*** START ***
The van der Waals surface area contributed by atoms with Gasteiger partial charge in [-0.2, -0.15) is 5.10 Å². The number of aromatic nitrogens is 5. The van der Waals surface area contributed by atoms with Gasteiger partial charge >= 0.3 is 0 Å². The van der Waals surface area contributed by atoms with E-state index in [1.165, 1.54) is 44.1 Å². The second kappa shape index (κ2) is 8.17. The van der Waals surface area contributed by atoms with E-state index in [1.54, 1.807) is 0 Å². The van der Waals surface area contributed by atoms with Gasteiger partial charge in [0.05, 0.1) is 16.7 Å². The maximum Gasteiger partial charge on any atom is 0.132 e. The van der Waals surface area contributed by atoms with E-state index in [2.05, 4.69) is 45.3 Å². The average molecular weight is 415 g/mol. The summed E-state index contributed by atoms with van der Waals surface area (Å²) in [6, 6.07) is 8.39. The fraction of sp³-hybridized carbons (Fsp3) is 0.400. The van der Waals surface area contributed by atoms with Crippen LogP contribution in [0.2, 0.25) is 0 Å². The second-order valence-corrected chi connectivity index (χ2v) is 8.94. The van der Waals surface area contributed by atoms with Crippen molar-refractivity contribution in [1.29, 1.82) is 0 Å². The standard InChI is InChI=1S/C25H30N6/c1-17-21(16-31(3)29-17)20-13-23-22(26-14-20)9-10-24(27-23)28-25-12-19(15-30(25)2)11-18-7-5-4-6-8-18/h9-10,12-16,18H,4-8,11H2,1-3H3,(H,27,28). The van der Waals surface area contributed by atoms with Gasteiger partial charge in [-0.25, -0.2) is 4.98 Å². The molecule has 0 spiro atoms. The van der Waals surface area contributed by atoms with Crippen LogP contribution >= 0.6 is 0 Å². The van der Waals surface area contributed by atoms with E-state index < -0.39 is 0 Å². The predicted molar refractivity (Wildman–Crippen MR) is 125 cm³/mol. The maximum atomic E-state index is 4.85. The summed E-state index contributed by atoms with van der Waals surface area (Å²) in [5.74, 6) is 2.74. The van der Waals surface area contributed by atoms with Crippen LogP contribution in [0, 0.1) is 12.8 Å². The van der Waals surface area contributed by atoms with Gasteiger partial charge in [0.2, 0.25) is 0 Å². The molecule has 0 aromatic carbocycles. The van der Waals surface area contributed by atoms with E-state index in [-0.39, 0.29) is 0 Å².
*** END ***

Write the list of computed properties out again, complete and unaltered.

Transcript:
The van der Waals surface area contributed by atoms with Gasteiger partial charge in [-0.2, -0.15) is 5.10 Å². The number of aromatic nitrogens is 5. The van der Waals surface area contributed by atoms with Gasteiger partial charge >= 0.3 is 0 Å². The van der Waals surface area contributed by atoms with E-state index in [1.165, 1.54) is 44.1 Å². The second kappa shape index (κ2) is 8.17. The van der Waals surface area contributed by atoms with E-state index in [1.54, 1.807) is 0 Å². The van der Waals surface area contributed by atoms with Gasteiger partial charge in [0.05, 0.1) is 16.7 Å². The maximum Gasteiger partial charge on any atom is 0.132 e. The van der Waals surface area contributed by atoms with E-state index in [2.05, 4.69) is 45.3 Å². The average molecular weight is 415 g/mol. The summed E-state index contributed by atoms with van der Waals surface area (Å²) in [6, 6.07) is 8.39. The fraction of sp³-hybridized carbons (Fsp3) is 0.400. The van der Waals surface area contributed by atoms with Crippen LogP contribution in [0.2, 0.25) is 0 Å². The second-order valence-corrected chi connectivity index (χ2v) is 8.94. The van der Waals surface area contributed by atoms with Crippen molar-refractivity contribution in [1.29, 1.82) is 0 Å². The standard InChI is InChI=1S/C25H30N6/c1-17-21(16-31(3)29-17)20-13-23-22(26-14-20)9-10-24(27-23)28-25-12-19(15-30(25)2)11-18-7-5-4-6-8-18/h9-10,12-16,18H,4-8,11H2,1-3H3,(H,27,28). The van der Waals surface area contributed by atoms with Gasteiger partial charge in [-0.25, -0.2) is 4.98 Å². The molecule has 0 spiro atoms. The van der Waals surface area contributed by atoms with Crippen LogP contribution >= 0.6 is 0 Å². The van der Waals surface area contributed by atoms with E-state index < -0.39 is 0 Å². The predicted molar refractivity (Wildman–Crippen MR) is 125 cm³/mol. The maximum atomic E-state index is 4.85. The summed E-state index contributed by atoms with van der Waals surface area (Å²) in [5.74, 6) is 2.74. The van der Waals surface area contributed by atoms with Crippen LogP contribution in [0, 0.1) is 12.8 Å². The van der Waals surface area contributed by atoms with Gasteiger partial charge in [0.2, 0.25) is 0 Å². The molecule has 0 aromatic carbocycles. The van der Waals surface area contributed by atoms with E-state index in [-0.39, 0.29) is 0 Å².